This study explored experiences of selecting and utilizing a newly introduced contraceptive – the progesterone vaginal ring (PVR) – among women seeking a contraceptive method in 3 African capital cities (Abuja, Nairobi, and Senegal). The study explored women’s perceptions of, and lived experiences with, using the new product to better understand their reception of a new contraceptive. This understanding will help inform the design of programs to support women in their adoption and continued use of the PVR and other new contraceptives.
Patients and Methods
This longitudinal, qualitative study drew on an interpretive phenomenological approach, involving multiple in-depth interviews (IDIs) with 9 study participants over a 6-month period. Participants involved in the study were postpartum women seeking contraceptive services at participating clinics. A total of 25 IDIs were conducted, and a detailed “within-case” and “cross-case” analysis of participants’ accounts was carried out to identify similar and dissimilar themes along descriptive, linguistic, and conceptual lines.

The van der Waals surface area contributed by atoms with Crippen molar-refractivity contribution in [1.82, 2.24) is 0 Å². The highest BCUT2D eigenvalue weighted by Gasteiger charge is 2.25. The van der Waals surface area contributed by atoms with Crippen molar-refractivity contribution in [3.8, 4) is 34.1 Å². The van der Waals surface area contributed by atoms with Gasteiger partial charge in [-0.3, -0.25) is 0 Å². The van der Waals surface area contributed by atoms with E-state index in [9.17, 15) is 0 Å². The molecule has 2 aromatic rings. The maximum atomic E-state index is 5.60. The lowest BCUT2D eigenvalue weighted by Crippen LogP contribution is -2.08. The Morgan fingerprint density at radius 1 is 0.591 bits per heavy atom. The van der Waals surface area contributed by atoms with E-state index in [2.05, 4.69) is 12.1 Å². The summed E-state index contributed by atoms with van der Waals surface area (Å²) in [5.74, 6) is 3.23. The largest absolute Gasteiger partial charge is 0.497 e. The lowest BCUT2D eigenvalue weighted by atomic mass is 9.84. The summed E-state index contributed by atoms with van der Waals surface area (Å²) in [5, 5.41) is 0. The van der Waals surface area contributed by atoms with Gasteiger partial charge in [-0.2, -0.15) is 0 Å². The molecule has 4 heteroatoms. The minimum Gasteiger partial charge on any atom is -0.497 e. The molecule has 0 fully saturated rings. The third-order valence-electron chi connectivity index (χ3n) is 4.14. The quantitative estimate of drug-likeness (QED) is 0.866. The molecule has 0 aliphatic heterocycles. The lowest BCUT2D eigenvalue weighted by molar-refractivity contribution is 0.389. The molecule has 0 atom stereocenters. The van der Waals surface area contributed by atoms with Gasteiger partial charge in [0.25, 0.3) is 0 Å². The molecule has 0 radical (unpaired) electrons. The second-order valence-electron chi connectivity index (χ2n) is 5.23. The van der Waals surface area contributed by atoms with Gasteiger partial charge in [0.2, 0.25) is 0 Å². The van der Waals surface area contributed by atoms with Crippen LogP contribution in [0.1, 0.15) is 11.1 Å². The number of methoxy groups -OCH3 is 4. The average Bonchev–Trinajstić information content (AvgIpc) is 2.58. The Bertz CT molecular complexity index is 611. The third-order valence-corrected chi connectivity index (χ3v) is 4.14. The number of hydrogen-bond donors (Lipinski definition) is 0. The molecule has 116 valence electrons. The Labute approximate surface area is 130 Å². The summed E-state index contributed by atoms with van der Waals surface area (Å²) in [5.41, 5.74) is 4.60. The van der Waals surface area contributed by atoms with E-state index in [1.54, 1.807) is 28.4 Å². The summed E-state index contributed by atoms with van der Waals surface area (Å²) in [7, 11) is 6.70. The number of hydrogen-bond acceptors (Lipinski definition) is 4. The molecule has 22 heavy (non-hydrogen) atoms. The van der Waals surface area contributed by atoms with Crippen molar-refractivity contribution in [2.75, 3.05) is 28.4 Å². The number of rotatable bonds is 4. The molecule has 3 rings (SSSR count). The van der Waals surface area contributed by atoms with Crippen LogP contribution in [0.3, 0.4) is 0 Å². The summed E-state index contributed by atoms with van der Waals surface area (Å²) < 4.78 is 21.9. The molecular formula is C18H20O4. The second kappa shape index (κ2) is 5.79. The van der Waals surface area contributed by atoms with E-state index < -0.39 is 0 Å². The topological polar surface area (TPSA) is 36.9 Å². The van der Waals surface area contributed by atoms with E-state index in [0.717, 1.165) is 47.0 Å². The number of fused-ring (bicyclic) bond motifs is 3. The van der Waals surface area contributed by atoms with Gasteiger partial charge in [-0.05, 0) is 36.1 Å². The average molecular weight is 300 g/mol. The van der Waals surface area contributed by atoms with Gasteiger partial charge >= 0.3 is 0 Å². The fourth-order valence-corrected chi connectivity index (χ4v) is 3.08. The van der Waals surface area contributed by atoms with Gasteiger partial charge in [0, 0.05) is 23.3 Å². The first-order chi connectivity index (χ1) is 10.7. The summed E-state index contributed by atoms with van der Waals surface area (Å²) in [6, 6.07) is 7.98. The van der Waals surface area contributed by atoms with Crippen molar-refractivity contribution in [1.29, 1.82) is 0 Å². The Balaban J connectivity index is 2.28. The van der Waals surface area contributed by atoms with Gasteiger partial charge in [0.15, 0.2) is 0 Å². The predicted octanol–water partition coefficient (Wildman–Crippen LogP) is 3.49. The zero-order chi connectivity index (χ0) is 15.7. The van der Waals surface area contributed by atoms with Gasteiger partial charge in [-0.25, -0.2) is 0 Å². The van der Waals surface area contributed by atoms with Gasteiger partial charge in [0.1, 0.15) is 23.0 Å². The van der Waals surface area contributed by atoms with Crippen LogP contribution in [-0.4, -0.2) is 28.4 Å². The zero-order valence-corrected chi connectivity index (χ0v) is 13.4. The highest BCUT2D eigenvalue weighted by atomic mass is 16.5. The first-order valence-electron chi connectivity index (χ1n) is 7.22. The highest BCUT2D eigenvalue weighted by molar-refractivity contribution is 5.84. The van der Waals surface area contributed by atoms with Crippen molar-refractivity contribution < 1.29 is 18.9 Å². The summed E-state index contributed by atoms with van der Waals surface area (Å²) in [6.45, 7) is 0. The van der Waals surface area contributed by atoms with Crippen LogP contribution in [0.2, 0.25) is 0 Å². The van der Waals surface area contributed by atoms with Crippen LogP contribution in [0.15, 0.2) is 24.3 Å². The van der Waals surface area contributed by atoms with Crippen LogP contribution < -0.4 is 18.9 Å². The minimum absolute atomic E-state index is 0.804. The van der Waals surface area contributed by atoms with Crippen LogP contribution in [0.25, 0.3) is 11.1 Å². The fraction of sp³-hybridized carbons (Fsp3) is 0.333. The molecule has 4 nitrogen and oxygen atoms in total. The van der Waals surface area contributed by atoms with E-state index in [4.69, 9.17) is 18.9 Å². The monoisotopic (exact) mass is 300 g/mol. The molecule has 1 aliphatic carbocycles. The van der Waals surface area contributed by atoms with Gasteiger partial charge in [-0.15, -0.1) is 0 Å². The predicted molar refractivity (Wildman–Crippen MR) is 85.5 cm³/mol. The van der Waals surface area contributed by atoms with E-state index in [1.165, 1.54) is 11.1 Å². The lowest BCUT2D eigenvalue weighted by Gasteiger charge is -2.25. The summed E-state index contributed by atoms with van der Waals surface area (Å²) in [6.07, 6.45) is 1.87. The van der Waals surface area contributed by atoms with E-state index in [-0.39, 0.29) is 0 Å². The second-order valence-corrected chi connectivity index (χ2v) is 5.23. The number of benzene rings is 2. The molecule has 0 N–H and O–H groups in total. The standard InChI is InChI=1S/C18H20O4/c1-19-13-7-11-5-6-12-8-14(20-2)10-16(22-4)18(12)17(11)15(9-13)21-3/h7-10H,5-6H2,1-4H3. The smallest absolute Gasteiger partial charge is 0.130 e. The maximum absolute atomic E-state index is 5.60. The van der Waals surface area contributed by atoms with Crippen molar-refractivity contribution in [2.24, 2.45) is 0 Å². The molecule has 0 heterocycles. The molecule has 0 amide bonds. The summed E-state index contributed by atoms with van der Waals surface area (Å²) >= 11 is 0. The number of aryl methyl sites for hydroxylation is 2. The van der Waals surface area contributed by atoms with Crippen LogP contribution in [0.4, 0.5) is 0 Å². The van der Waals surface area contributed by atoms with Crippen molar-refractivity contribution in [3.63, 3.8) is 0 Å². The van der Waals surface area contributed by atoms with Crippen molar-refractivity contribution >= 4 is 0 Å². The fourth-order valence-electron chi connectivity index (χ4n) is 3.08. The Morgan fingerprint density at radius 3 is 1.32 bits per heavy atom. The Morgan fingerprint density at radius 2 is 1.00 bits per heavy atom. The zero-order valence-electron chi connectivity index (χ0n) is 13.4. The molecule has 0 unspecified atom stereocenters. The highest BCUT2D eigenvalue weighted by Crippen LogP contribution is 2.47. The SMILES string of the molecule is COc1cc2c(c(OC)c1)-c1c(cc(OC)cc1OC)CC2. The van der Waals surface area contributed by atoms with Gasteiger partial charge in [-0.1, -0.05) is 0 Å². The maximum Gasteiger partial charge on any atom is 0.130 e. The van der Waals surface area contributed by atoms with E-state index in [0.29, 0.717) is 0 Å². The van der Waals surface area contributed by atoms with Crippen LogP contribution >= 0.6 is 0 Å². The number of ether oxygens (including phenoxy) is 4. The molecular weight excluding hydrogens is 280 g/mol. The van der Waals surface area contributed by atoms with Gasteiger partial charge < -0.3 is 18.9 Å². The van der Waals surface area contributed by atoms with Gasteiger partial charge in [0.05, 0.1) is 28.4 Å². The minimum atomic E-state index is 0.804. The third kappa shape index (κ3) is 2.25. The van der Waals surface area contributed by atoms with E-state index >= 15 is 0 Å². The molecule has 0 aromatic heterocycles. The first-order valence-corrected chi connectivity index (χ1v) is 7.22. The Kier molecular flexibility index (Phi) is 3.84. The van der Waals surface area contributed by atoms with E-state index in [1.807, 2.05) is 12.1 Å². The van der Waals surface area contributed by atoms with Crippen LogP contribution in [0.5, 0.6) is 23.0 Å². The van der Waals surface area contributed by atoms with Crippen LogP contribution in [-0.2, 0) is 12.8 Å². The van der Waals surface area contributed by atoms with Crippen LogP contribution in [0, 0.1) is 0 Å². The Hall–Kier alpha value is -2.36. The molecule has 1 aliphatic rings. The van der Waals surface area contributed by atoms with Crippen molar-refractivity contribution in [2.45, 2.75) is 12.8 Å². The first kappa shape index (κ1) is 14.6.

Four overarching themes emerged from the analysis. These themes circulated around the unconventionality of the PVR, which heightened its desirability among participants; the sense of comfort that women gained from opting to use the PVR over other FP methods; narratives of consideration that centered on women’s partners, and that were important for ensuring the sustainability of women’s PVR use; and the conundrums that women grappled with as they prepared to disengage from the PVR after two cycles of use.
The PVR is an acceptable contraceptive method to postpartum women in urban African settings. However, prior to its introduction into new country contexts, formative data on women’s perceptions of, and reactions to, the product need to inform country preparation processes. Such information would be useful for tailoring counseling around this contraceptive, as well as for product marketing and robust uptake of the method.